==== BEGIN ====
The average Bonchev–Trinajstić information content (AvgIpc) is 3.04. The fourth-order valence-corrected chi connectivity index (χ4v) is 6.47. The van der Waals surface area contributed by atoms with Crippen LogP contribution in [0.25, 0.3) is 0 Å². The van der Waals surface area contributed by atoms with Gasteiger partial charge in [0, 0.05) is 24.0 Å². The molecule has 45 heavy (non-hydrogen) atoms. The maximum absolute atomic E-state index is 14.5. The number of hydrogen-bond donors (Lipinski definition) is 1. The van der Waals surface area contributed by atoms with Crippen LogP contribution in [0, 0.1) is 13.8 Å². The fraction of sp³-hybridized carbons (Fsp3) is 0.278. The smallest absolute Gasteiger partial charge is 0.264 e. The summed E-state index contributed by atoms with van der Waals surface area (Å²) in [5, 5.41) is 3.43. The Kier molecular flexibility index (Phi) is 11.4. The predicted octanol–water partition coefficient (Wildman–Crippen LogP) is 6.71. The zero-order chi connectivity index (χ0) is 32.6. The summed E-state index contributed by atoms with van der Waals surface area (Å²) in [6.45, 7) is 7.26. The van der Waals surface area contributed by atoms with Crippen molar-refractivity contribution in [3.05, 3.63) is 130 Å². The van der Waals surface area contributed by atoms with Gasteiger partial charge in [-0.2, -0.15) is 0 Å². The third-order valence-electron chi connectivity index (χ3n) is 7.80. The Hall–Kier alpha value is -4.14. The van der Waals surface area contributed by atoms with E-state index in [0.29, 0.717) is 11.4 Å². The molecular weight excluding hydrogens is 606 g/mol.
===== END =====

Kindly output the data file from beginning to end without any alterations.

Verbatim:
The average Bonchev–Trinajstić information content (AvgIpc) is 3.04. The fourth-order valence-corrected chi connectivity index (χ4v) is 6.47. The van der Waals surface area contributed by atoms with Crippen LogP contribution in [0.25, 0.3) is 0 Å². The van der Waals surface area contributed by atoms with Gasteiger partial charge in [0, 0.05) is 24.0 Å². The molecule has 45 heavy (non-hydrogen) atoms. The maximum absolute atomic E-state index is 14.5. The number of hydrogen-bond donors (Lipinski definition) is 1. The van der Waals surface area contributed by atoms with Crippen LogP contribution in [0, 0.1) is 13.8 Å². The fraction of sp³-hybridized carbons (Fsp3) is 0.278. The smallest absolute Gasteiger partial charge is 0.264 e. The summed E-state index contributed by atoms with van der Waals surface area (Å²) in [5, 5.41) is 3.43. The Kier molecular flexibility index (Phi) is 11.4. The predicted octanol–water partition coefficient (Wildman–Crippen LogP) is 6.71. The zero-order chi connectivity index (χ0) is 32.6. The summed E-state index contributed by atoms with van der Waals surface area (Å²) in [6.45, 7) is 7.26. The van der Waals surface area contributed by atoms with Crippen molar-refractivity contribution in [3.05, 3.63) is 130 Å². The van der Waals surface area contributed by atoms with Gasteiger partial charge in [-0.2, -0.15) is 0 Å². The third-order valence-electron chi connectivity index (χ3n) is 7.80. The Hall–Kier alpha value is -4.14. The van der Waals surface area contributed by atoms with E-state index in [0.29, 0.717) is 11.4 Å². The molecular weight excluding hydrogens is 606 g/mol.